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17:11 CET
PC 15 - Artificial intelligence and big data in medical imaging
Imaging Informatics Physics in Medical Imaging Research Artificial Intelligence & Machine Learning
Saturday, March 3, 14:00 - 15:30
Room: B
Moderator: W. J. Niessen (Rotterdam/NL)

A-733
14:00
Chairperson's introduction
W. J. Niessen; Rotterdam/NL
Learning Objectives

1. To learn about the disruptive role that big data and artificial intelligence can play in medical imaging.
2. To appreciate that these technologies are key to realise the full potential of precision medicine.
3. To appreciate where the big challenges and opportunities are.

Abstract

The analysis of big data with artificial intelligence techniques will have an enormous impact on disease prevention, cure and care, and by 2030 it will have dramatically changed the landscape of the health-care system. This session will show examples of possible large benefits of big data analytics in health care from the imaging perspective. Specifically, in this introduction I will provide examples to show that the use of AI and big data should be embraced, as it has a large potential to realizing the potential of precision medicine and precision health, both in dementia and oncology.

A-734
14:15
IT infrastructure, data sharing methods and data analysis aspects
A. Alberich-Bayarri; Valencia/ES
Learning Objectives

1. To understand the importance of creating IT infrastructures for the management of quantitative medical image analysis solutions, both for research and clinical applications.
2. To become familiar with the main storage and computational requirements for high performance infrastructures.
3. To learn about how to move from research to clinical application in the field of quantitative imaging and biomarkers.

Abstract

Quantitative image analysis solutions and artificial intelligence (AI)-based methods usually find interoperability issues when trying to transfer information with hospital information systems (HIS) and electronic health records (HER). Appropriate quantitative data management would allow for a better understanding of the tissue and organ alterations in the disease and their relationship with patient characteristics and associated clinical or lab data. The image reading process is today in constant improvement, from traditional image reading by the naked eye and free text reporting of the findings, towards the inclusion of new technologies in the loop such as AI computer-aided detection and diagnosis (CAD), imaging biomarker extraction and structured reporting. To cover all clinical needs using AI solutions, quantitative imaging and structured reporting, a technological framework was engineered. The platform is modular and allows the installation both in local and cloud environments. The solution also includes a built-in anonymization module and allows for the incorporation of AI and image processing plug-ins. After the analysis of the images through the different pipelines, a quantitative structured report is generated, which can be integrated with hospital information systems. The platform allows for the mining of quantitative data extracted from patients, a functionality which is not available nowadays in PACS systems and workstations.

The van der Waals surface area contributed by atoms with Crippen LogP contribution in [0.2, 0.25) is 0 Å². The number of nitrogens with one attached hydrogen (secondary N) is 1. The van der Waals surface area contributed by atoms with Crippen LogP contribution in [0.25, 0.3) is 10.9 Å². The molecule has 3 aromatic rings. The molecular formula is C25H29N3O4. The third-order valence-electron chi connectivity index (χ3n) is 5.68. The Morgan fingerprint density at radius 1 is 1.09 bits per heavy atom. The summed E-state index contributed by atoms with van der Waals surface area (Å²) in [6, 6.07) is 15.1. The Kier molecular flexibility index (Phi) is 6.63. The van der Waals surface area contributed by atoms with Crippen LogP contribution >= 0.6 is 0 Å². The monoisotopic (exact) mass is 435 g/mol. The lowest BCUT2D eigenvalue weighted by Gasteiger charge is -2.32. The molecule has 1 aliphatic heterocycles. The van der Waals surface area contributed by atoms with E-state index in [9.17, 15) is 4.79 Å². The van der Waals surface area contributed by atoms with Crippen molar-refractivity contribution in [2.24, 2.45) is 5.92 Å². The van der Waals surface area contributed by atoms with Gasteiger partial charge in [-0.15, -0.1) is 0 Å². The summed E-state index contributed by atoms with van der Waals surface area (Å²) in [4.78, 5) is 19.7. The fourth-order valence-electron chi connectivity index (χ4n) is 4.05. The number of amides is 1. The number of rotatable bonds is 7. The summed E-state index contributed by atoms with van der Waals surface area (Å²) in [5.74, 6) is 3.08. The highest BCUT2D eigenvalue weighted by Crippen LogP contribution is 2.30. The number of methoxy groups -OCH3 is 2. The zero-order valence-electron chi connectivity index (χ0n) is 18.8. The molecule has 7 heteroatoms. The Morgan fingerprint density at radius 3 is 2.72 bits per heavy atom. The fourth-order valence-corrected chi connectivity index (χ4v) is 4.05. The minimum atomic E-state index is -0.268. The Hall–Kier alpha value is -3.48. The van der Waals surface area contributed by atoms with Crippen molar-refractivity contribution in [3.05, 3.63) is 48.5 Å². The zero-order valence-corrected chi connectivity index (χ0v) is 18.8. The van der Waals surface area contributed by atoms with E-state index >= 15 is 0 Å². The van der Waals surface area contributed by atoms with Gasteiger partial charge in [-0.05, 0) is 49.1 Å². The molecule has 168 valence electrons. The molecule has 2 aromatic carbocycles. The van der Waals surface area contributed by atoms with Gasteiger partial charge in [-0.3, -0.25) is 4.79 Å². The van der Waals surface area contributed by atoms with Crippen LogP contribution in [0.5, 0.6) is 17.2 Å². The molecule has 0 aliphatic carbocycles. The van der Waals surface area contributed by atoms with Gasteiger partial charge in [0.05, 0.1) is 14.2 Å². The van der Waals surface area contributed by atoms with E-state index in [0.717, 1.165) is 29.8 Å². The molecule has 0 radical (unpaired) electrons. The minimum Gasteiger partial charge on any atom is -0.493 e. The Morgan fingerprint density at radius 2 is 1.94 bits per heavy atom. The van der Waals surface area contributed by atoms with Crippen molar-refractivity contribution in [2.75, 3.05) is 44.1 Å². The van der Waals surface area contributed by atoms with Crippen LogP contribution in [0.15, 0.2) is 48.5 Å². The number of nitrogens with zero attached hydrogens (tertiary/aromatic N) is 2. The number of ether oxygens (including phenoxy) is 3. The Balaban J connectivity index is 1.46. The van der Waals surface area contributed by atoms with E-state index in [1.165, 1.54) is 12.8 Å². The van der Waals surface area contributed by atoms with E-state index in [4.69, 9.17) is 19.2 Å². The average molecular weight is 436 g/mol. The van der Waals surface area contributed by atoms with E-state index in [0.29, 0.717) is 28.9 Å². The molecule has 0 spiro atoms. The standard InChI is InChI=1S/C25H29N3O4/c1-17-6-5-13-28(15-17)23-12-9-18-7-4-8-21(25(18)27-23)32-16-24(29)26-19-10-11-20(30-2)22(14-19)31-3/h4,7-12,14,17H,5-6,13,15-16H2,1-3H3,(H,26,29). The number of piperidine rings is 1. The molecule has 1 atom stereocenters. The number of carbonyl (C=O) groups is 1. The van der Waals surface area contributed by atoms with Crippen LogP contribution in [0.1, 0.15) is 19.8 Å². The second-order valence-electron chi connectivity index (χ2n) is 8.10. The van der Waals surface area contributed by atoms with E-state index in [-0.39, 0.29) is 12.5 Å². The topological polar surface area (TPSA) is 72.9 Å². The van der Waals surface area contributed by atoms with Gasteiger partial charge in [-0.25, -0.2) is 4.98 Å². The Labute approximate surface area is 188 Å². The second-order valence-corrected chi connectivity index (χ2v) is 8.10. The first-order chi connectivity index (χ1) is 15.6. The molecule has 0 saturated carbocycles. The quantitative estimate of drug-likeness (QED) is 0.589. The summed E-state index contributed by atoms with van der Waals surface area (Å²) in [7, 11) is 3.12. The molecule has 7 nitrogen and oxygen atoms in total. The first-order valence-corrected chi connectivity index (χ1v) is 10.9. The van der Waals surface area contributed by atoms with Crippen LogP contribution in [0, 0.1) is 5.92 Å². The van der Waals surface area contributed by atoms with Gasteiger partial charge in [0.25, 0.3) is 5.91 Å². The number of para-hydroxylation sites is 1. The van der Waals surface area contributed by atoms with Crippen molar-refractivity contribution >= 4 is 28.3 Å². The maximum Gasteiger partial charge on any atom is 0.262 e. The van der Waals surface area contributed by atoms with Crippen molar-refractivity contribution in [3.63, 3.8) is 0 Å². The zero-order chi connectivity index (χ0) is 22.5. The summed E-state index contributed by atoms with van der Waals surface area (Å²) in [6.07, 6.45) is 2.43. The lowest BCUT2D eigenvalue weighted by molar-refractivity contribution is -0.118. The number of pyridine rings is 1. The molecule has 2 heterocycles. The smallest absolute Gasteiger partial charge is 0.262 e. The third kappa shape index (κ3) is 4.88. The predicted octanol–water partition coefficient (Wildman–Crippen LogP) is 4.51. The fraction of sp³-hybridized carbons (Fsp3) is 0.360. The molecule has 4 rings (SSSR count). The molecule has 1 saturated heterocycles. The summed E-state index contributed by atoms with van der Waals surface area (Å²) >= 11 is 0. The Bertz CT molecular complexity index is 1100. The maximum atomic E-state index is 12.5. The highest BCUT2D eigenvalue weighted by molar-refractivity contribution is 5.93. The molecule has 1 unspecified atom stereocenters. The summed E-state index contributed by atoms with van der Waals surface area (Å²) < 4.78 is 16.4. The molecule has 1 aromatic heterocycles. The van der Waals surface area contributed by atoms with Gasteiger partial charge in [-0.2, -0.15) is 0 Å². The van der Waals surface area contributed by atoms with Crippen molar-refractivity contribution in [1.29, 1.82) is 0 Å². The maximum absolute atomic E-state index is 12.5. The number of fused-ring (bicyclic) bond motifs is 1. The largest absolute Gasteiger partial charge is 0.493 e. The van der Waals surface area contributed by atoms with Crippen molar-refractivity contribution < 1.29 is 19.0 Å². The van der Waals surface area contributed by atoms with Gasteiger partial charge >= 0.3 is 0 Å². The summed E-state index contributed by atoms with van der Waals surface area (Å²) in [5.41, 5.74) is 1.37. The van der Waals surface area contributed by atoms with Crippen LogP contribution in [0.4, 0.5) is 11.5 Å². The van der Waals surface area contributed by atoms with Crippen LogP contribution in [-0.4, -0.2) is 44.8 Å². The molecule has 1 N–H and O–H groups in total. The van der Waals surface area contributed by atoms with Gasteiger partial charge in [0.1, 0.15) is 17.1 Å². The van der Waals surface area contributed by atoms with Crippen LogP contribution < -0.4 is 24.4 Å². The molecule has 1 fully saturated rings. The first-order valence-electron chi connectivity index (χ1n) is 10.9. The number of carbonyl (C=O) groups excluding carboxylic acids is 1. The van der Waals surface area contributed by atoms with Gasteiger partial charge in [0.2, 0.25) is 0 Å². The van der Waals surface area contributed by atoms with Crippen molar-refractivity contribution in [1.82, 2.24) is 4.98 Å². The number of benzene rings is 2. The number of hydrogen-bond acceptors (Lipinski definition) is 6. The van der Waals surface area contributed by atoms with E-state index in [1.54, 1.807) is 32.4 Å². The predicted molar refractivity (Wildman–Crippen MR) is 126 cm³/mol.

A-735
14:40
Machine learning in the biomedical domain: challenges and opportunities
M. De Bruijne; Rotterdam/NL
Learning Objectives

1. To learn about machine learning concepts used for diagnosis, prognosis, and quantitative analysis of medical imaging data.
2. To understand the challenges to introduce these techniques in clinical practice.
3. To appreciate the potential of machine learning in radiology.

Abstract

This lecture introduces the current state-of-the-art techniques in machine learning in medical imaging, highlights the potential of these techniques for computer-aided diagnosis and quantitative imaging biomarkers, addresses challenges related to variations in scan protocols and a requirement of annotated data for model training, and presents examples of successful applications of machine learning in radiology.

A-736
15:05
How will AI change radiology
K. J. Dreyer; Boston/US
Learning Objectives

1. To learn about the current big data and AI initiatives.
2. To discuss the current stage and future of AI in radiology.
3. To discuss the role of the radiologist/radiology department in the AI era.

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